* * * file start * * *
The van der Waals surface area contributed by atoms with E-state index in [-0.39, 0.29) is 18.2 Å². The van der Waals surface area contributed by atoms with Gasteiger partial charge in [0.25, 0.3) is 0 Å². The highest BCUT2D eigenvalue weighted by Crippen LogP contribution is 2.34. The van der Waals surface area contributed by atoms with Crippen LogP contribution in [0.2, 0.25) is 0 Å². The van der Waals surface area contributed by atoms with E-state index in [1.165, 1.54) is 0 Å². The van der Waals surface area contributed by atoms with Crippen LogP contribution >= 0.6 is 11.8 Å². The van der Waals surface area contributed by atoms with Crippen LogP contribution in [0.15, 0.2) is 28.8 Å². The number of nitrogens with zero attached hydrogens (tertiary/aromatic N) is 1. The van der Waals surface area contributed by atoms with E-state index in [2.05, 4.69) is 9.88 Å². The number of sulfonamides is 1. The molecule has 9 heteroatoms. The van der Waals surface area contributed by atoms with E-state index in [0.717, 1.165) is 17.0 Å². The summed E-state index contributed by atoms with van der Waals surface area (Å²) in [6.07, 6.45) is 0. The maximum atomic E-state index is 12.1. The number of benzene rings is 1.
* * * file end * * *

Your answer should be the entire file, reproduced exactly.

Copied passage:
The van der Waals surface area contributed by atoms with E-state index in [-0.39, 0.29) is 18.2 Å². The van der Waals surface area contributed by atoms with Gasteiger partial charge in [0.25, 0.3) is 0 Å². The highest BCUT2D eigenvalue weighted by Crippen LogP contribution is 2.34. The van der Waals surface area contributed by atoms with Crippen LogP contribution in [0.2, 0.25) is 0 Å². The van der Waals surface area contributed by atoms with E-state index in [1.165, 1.54) is 0 Å². The van der Waals surface area contributed by atoms with Crippen LogP contribution >= 0.6 is 11.8 Å². The van der Waals surface area contributed by atoms with Crippen LogP contribution in [0.15, 0.2) is 28.8 Å². The number of nitrogens with zero attached hydrogens (tertiary/aromatic N) is 1. The van der Waals surface area contributed by atoms with E-state index in [2.05, 4.69) is 9.88 Å². The number of sulfonamides is 1. The molecule has 9 heteroatoms. The van der Waals surface area contributed by atoms with E-state index in [0.717, 1.165) is 17.0 Å². The summed E-state index contributed by atoms with van der Waals surface area (Å²) in [6.07, 6.45) is 0. The maximum atomic E-state index is 12.1. The number of benzene rings is 1.